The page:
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Emily Gleason chatted with her client, surrounded by the familiar noise of the hair salon. Then she got a MyChart notification. She knew what the notification was for. Her breast biopsy results.
She had a mammogram a couple of weeks earlier in September that came back clear. But after she felt a lump—the size and texture of a grape—in her left breast, her doctor ordered a biopsy.
Emily finished applying her client’s color and excused herself to the back to read the results. She didn’t understand what she read on MyChart so she called her husband, Cody.
“He told me, ‘Babe, I think that means you have breast cancer,’” she said. “And everything froze.”
Through tears, she called her doctor, who confirmed Cody’s suspicions: Emily had grade-three triple negative invasive ductal carcinoma, a very aggressive, fast-spreading form of breast cancer. An MRI and second biopsy showed that it was present in both breasts.
Emily’s world came crashing down. But she thought of her family—her four children: Brady, George, Kaylee, and Delaney—and knew she had to fight.
“The only outcome I could accept was survival.”
Emily’s breast surgeon, Dr. Roxane Weighall, and oncologist, Dr. Alejandro Calvo, decided to do chemotherapy before surgery due to the fast-spreading nature of her cancer. Chemotherapy would help prevent the cancer from spreading.
A few weeks after her diagnosis, Emily began chemotherapy on Nov. 14, 2022. Part of Emily’s treatment called for several rounds of doxorubicin, commonly called “the Red Devil” due to its red color and severe side effects. Despite exhaustion and nausea, Emily welcomed the treatment; she knew it was killing the cancer.
“I called it the Red Angel,” she shared. “Because it saved my life.”
Emily spent the winter traveling from an infusion chair at the Kettering Health Cancer Center to work to her children’s sporting events. It wasn’t easy, but her spirits were high.
Surrounded by love
Dr. Calvo told Emily, a hairstylist for 17 years, that her hair would most likely fall out during chemotherapy. This was something Emily dreaded.
“I’m a hairstylist. So hair is what I do,” she said. “I love my hair.”
She noticed it shedding more in the shower or when styling it. If this was all that was going to happen, it wasn’t so bad. Her hair was thinner, but she still had it.
In late February, Emily waited in line at a Chick-fil-A with her children. She ran her hand through her hair, and a clump fell out. She ran her hand through her hair again. Even more fell out. One of Emily’s biggest fears was coming true.
Later that day at the hair salon, Emily gathered the other stylists. It was time, she told them, to shave her head. After her last client, Emily sat in a salon chair. Her friends, coworkers, mom, older sister, and Cody surrounded her. Cody ran the hair clippers across Emily’s head, and the first bit of hair fell to the ground.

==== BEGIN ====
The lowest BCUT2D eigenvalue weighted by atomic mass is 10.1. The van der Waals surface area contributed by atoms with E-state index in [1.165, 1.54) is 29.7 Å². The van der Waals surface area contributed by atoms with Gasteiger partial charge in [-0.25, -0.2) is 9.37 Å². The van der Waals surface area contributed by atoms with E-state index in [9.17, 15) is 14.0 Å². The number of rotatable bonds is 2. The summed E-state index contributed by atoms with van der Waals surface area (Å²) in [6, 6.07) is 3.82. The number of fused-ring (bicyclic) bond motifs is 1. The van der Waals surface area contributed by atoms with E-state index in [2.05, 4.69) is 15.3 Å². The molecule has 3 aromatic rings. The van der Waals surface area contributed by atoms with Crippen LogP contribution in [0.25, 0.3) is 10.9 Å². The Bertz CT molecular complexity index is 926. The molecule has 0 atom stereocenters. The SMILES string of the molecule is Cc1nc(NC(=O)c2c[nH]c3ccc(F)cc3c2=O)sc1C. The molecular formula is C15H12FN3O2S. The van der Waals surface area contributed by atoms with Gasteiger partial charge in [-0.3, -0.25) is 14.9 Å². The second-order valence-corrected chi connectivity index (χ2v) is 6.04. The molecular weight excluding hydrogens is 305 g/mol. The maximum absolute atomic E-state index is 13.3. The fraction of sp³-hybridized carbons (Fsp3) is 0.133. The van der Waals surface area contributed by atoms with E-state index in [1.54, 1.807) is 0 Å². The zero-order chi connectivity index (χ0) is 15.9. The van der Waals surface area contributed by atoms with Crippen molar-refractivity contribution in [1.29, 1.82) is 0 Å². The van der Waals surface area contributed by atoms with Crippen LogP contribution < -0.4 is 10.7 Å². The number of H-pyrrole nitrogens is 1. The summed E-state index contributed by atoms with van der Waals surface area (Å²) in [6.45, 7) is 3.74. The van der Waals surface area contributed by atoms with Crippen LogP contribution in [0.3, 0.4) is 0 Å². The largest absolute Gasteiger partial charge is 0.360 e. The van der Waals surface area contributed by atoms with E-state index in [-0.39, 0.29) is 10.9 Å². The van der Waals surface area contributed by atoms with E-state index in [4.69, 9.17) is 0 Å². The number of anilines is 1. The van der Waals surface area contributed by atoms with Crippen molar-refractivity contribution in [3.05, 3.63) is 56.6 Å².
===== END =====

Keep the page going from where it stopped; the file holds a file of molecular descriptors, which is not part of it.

“I started to cry,” Emily said.
One by one, her loved ones took turns shaving Emily’s head until no hair was left.
Emily had seen cancer survivors ringing bells online, and she wanted to take part in this tradition when her chemotherapy was over.
It had been months of treatment. Months of enduring chemicals in her body. Months of gathering the strength to go to her children’s sporting events. And Emily wanted a way to mark the end of this chapter.
“It’s something that was important to me,” she said.
She ordered a bell from Amazon and asked a friend who owns a printing shop to make a special sign explaining the bell. After her last chemotherapy session, on April 14, Emily gleefully rang the bell while her loved ones cheered.
Emily saw others going through the same thing as her. Other people waiting for their time in the infusion chairs to be over. She donated her bell and sign to the Cancer Center so others could ring it and celebrate the end of their journeys, too.
“I want other people to be able to celebrate that milestone,” she said.
Emily has since received several messages from friends and others telling her someone they know rang the bell. She even watched someone ring it herself during an immunotherapy session.
A month after her last chemotherapy session, Emily had a double mastectomy on May 10. Going into the surgery, her care team wasn’t sure yet if the cancer had spread. If it was in her lymph nodes, it would be harder to treat.
Emily awoke from surgery, and Cody came in. “Did they tell you the news about your lymph nodes?” Cody asked. She shook her head, and he began to cry. “It’s not in there.” Emily cried, too.
Two days later, Emily and Cody talked with Dr. Weighall. There was no more cancer in Emily’s body. Emily fought hard, and she won.
“It was amazing to say that I’m cancer-free.”
The recurrence rate for triple-negative invasive ductal carcinoma is 20%. But with immunotherapy and chemotherapy pills, Emily’s recurrence rate drops to less than 10%.
She has several months before she’s done with her treatment. But when the time comes, and she leaves the infusion chair for the last time, she knows exactly what she’ll do.
“I want to ring the bell again. I’ll be done.”
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